Friday, December 07, 2007

Danube (New York, NY)

30 Hudson St, New York, NY 10013
Fri 12/07/2007, 05:00p-06:05p

This was my last day in New York, which meant I had to catch a flight out of JFK at 9:00. Since I was going via subway, I had to leave around 6:30; thus, I had to find a restaurant that opened at 5:00. Danube was one of the most appealing choices, and just happened to be located only a few blocks from Greenwich Street. It is also interesting to note that this was my first foray with a restaurant that describes itself as Austrian.

Danube's decor is lush and impressive, befitting of an Austrian castle I'd say. In fact, the restaurant's web site proudly claims it holds the number one spot for decor on the Zagat survey. Not quite, it's a 27, while there are five establishments rated 28 (Asiate, Daniel, La Grenouille, Per Se, and River Cafe if you're wondering). But in any case, I had no complaints. One enters through a lounge/bar area, before heading to the main dining room, which seats about 70.

Under normal circumstances, I would've gone for the Tasting Menu (or more likely, the Seasonal Chef's Degustation Menu). But since I was strapped for time, I decide to go à la carte, building my own tasting menu out of appetizers. The menu is divided into an Austrian section and a lighter, more modern eclectic one. Click for larger versions.

Danube offers an interesting selection of desserts paired with a small collection of dessert wines. Click for larger versions.

Four types of bread were offered: cheese, salted (both shown), poppy seed, and one more that I can't recall. All were quite tasty.

Amuse Bouche: Hokkaido Pumpkin
With Pumpkin Seed Foam. This was my first experience with this particular type of pumpkin. I'm not normally a fan, but this worked for me. The taste was more complex than your garden-variety pumpkin, with a subtle, rather than in-your-face sweetness to it. I had the dish with the restaurant's signature Danube cocktail: Austrian sparkling wine paired with elderflower syrup. I originally asked for a mojito, but was told they didn't have any mint. I then asked for a bellini, and my server recommended this instead.

Carinthia "Schlutzkrapfen" High Altitude Austrian Cheese Ravioli
With Smoked Mushrooms and Harvest Corn Sauce. Very rich, dense, and hearty. I loved the mushrooms and spinach, though the ravioli wrapper itself was a bit insubstantial. This reminded me of the Open Faced Duck Confit Ravioli I had at Walter's Bistro in Colorado Springs. I paired a Grüner Veltliner, Buchegger-Gebling, Austria, 2006 with the course. Grüners are generally considered very food-friendly wines, and this was no exception. The wine had a strong mineral core, flanked by citrus and stone-fruit flavors.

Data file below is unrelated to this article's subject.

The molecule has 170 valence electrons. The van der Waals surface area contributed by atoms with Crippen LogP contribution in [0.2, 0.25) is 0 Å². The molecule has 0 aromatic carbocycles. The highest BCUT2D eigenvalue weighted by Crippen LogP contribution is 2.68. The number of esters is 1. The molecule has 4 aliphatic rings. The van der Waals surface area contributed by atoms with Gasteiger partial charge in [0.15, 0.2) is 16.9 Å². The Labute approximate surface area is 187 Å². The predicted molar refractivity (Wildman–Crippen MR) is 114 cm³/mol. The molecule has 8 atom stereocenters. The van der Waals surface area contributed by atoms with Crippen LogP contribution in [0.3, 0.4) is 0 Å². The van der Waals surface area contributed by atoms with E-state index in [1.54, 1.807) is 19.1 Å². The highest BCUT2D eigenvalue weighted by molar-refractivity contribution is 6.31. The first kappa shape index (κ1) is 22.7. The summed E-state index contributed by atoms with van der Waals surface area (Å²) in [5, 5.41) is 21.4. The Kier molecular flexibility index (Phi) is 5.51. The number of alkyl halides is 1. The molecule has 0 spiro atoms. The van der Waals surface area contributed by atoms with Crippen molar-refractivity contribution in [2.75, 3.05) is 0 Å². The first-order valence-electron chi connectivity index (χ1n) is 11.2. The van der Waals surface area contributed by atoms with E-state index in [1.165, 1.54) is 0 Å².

Beef Tartare in a Beef Consommé Gelée
With Wasabi Mousse and Marinated Red Beets. The beef itself was encased in a gelée, which I felt didn't add much to the dish, except an interesting presentation element. I also thought that the beets were totally unnecessary. However, the tartare itself was fantastic, one of the best I've had actually. The beef was very finely minced with a selection of accoutrements that blended utterly harmoniously, while the wasabi mousse was a nice touch. Staying with the Austria theme, the wine here was a Zweigelt, Anton Bauer, Austria, 2006. If Grüner is Austria's signature white varietal, surley Zweigelt is the red equivalent. This example was medium in body, with red-fruit flavors laced with minerals.

Sashimi Quality Bluefin Tuna and Hamachi Tuna
With Key Lime Pickled Onion, Pumpkin Seed Oil, and Sesame Mustard Dressing. This was my favorite course of the night. Even though the concept may not be the most original, execution was flawless. Fish quality was indeed "sashimi quality," and the sesame and mustard were natural complements. I also loved how they tiled the slices of fish together so seamlessly.

Pre-Dessert: Fresh Blood Oranges and Kumquats
With Elderflower Gelée and Elderflower Sorbet. This was a pleasant surprise, as pre-desserts usually come only with fixed menus; in fact, this was actually the same intermezzo that was in the Tasting Menu. As a palate cleanser, the dish worked very well, with sharp, cold, tangy flavors and textures that did surprise and tantalize the palate.

Danube Chocolate Waltz
With Brownie Sacher Cake, Chocolate Parfait and Fig Chutney, Bitter Sweet Chocolate Brûlée, and Viennese Mélange Ice Cream. My favorite was the brûlée, followed by the ice cream, though all were quite delicious. To complement this quartet, I needed something that would stand up to the rich chocolaty tones of the dessert. It was going to be TBA, no question, specifically, the Trockenbeerenauslese, Leo Hillinger Hill 3, Austria, 2001. This nectar was thick, viscous, with a dominant note of stone fruit and honey, a very representative TBA.

One of the best presentations of mignardises I've seen in a while. We have chocolate walnut cake in the back, tuiles, cookies, truffles, macarons, and macaroons (yes, they're different!).

I was pleasantly surprised by Danube. The service was top-notch (they did all they could to accommodate my time limitations), and I cannot fault the food. The blending of traditional Austrian-style dishes with contemporary fare works, in my opinion. And even though I ordered off the menu, I truly had a tasting menu experience. But next time I'm back, I'm definitely going to slow down and take it all in.


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